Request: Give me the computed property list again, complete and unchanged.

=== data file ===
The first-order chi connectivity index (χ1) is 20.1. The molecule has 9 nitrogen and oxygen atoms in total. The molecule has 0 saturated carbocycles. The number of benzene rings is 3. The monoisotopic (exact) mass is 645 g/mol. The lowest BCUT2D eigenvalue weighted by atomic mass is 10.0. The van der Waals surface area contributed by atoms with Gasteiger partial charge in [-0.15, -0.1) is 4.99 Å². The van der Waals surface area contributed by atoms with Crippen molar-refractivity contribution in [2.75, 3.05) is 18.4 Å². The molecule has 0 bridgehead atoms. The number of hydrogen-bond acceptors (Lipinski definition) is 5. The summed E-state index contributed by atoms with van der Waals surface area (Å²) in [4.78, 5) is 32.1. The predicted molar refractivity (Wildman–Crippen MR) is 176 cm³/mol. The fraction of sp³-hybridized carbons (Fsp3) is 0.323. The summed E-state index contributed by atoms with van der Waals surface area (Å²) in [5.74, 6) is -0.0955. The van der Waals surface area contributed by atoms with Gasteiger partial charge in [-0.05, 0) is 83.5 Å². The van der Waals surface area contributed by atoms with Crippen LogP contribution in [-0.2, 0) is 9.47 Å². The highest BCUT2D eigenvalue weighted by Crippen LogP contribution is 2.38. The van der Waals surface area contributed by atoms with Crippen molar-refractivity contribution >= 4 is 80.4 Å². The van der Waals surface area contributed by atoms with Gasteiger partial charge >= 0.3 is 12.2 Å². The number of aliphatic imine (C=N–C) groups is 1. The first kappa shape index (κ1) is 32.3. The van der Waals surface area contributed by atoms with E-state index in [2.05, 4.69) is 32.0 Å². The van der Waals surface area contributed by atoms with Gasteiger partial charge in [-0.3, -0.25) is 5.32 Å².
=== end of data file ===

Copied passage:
The first-order chi connectivity index (χ1) is 20.1. The molecule has 9 nitrogen and oxygen atoms in total. The molecule has 0 saturated carbocycles. The number of benzene rings is 3. The monoisotopic (exact) mass is 645 g/mol. The lowest BCUT2D eigenvalue weighted by atomic mass is 10.0. The van der Waals surface area contributed by atoms with Gasteiger partial charge in [-0.15, -0.1) is 4.99 Å². The van der Waals surface area contributed by atoms with Crippen molar-refractivity contribution in [2.75, 3.05) is 18.4 Å². The molecule has 0 bridgehead atoms. The number of hydrogen-bond acceptors (Lipinski definition) is 5. The summed E-state index contributed by atoms with van der Waals surface area (Å²) in [4.78, 5) is 32.1. The predicted molar refractivity (Wildman–Crippen MR) is 176 cm³/mol. The fraction of sp³-hybridized carbons (Fsp3) is 0.323. The summed E-state index contributed by atoms with van der Waals surface area (Å²) in [5.74, 6) is -0.0955. The van der Waals surface area contributed by atoms with Gasteiger partial charge in [-0.05, 0) is 83.5 Å². The van der Waals surface area contributed by atoms with Crippen LogP contribution in [-0.2, 0) is 9.47 Å². The highest BCUT2D eigenvalue weighted by Crippen LogP contribution is 2.38. The van der Waals surface area contributed by atoms with Crippen molar-refractivity contribution >= 4 is 80.4 Å². The van der Waals surface area contributed by atoms with Gasteiger partial charge >= 0.3 is 12.2 Å². The number of aliphatic imine (C=N–C) groups is 1. The first kappa shape index (κ1) is 32.3. The van der Waals surface area contributed by atoms with E-state index in [2.05, 4.69) is 32.0 Å². The van der Waals surface area contributed by atoms with Gasteiger partial charge in [-0.3, -0.25) is 5.32 Å².